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PostScript font installation: my evolving tools...

Over the Christmas break, I've written two Perl modules, GlyphEncoding.pm
and FontMetrics.pm that provide support for generating font metrics for
use in TeX. Some might claim that in doing so, I've been yet another
person to re-invent this particular wheel, but on the other hand, I'm
not able to take over the maintenance of fontinst, in part because I
don't really understand its internals, but also because I use TeX for
typesetting, not for programming, and want to keep it that way.

I've endeavoured to write something that's both sensible and extensible,
but my aim initially has been to create something that meets my own
needs, so currently virtual font support is fairly primitive (all we
have right now is the ability to combine the glyphs from several fonts,
but no glyph faking yet -- I think I might well turn out to be ideologically
opposed to glyph faking in a virtual font anyway; it seems to me like
it is better to do that sort of thing in TeX instead -- then again, I've
been thinking lately that if you're using PostScript fonts, maybe you
shouldn't care at all for the T1 encoding; if you do want to use the T1
encoding, glyph fakery becomes important).

On the other hand, some of the improvements in my code are the ability
to cope with decimals in AFM files, and some pretty comprehensive code
for generating LIGTABLE entries.

Right now, code to use my modules looks like this:
    use GlyphEncoding;
    use FontMetrics;
    $ly1 = GlyphEncoding->newFromFile("texnansi.enc");
    $tir = FontMetrics->newFromAfmFile("tir.afm")->setEncodingTo($ly1);

In the above code, $ly1 is a GlyphEncoding object and $tir is a FontMetrics
object. As an aside, if we rand this code, we'd get the following (mostly
harmless) output on STDERR:
    Missing glyph 'cwm' for TeXnANSIEncoding[10]
    Missing glyph 'ff' for TeXnANSIEncoding[11]
    Missing glyph 'ffi' for TeXnANSIEncoding[14]
    Missing glyph 'ffl' for TeXnANSIEncoding[15]
    Missing glyph 'dotlessj' for TeXnANSIEncoding[17]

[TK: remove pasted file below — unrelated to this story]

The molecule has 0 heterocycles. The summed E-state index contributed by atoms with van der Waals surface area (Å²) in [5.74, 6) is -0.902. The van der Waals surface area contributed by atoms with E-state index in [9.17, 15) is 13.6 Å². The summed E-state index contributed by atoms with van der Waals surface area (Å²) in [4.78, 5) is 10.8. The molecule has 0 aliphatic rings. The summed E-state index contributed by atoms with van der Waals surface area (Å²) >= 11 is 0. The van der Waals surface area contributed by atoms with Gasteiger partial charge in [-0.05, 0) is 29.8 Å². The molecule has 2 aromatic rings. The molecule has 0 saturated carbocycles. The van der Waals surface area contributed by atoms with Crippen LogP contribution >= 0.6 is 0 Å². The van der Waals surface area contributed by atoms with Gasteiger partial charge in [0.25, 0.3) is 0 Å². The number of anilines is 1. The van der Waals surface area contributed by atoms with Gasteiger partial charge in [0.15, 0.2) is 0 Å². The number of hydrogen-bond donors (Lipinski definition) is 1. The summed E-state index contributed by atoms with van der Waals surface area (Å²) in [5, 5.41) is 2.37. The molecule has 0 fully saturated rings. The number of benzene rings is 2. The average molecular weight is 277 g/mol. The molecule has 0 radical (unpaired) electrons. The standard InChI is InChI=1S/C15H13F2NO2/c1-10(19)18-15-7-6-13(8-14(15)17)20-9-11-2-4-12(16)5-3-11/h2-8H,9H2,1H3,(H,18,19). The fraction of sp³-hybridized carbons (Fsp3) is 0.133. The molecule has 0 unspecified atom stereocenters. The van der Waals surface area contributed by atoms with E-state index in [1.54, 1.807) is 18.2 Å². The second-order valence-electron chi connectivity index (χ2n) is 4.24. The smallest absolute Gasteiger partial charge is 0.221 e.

Missing glyph 'nbspace' for TeXnANSIEncoding[160]
    Missing glyph 'sfthyphen' for TeXnANSIEncoding[173]
    I had to round some heights by 15.0000000 units.
    I had to round some depths by 16.0000000 units.

For the moment my code doesn't support reading metric information from
anything other than an AFM file. I could write something that would read
PL files, but I know I wouldn't be happy unless my PL file parser could
understand TeX LIGTABLES completely (including reading SKIP entries,
since my code will actually write SKIP entries if necessary), and that
seems like a hellish job. Since there are AFM files for Computer Modern,
this shouldn't be too much of a concern anyway.

However, there are various `little things' that I'd like to get right,
and haven't been able to figure out by myself. One is what the best way
to calculate the font dimensions SPACE, STRETCH, SHRINK, and EXTRASPACE,
since it seems to me that different utilities work out these parameters
using different formulas, and none of them seemed to correspond to the
values suggested in my copy of _Elements of Typographic Style_. Currently
I do something like:

    if ($metrics->hasGlyph('space')) {
	$spacewidth = $metrics->width('space');
    } elsif ($metrics->hasGlyph('m')) {	# Use value from char
	$spacewidth = $metrics->width('m') / 4;
    } else {				#    ^--- should this be 3?
        ... panic ...

... to figure out the value for SPACE and set STRETCH and SHRINK to
$spacewidth * 3/5 and $spacewidth * 5/21 respectively, which from looking
at the output (and not the code) of fontinst, seems to be the values
fontinst uses. For comparison I've listed below the values used by
other tools:

  fontinst	$spacewidth * 3/5 	$spacewidth * 5/21	(??)
  CMR10/MF	$spacewidth * 1/2 	$spacewidth * 1/3
  afm2tfm	$designunits * 1/5	$designunits * 1/10
  Y&Y's TFMs	$designunits * 4/25	$designunits * 11/100	(??)
or, seen as values (assuming $designunits = 1000):

  fontinst	200			79
  CMR10/MF	166.667			111.111
  afm2tfm	200			100
  Y&Y's TFMs	160			110

Also, I was working on something that added the necessary left and right
sidebearings to letters make a set of letters suitable for math (OML),
but looking at zrmhax.mtx in the fontinst distribution didn't prove very
useful. It just hardcodes a bunch of values, like this:


... which didn't seem a very satisfactory solution -- ideally I'd like to
have an algorithm to do this.

If people are interested, I could put my preliminary code up on my web
site so you can play with them... (be warned that you'd need a very
recent Perl version before you can run my code).

Opinions and advice welcome,


P.S. With where my tools are at now, I can use them for most tasks.
I've built a set of virtual fonts for use with Kepler, for example,
that provide the expert ligatures and oldstyle digits, and used them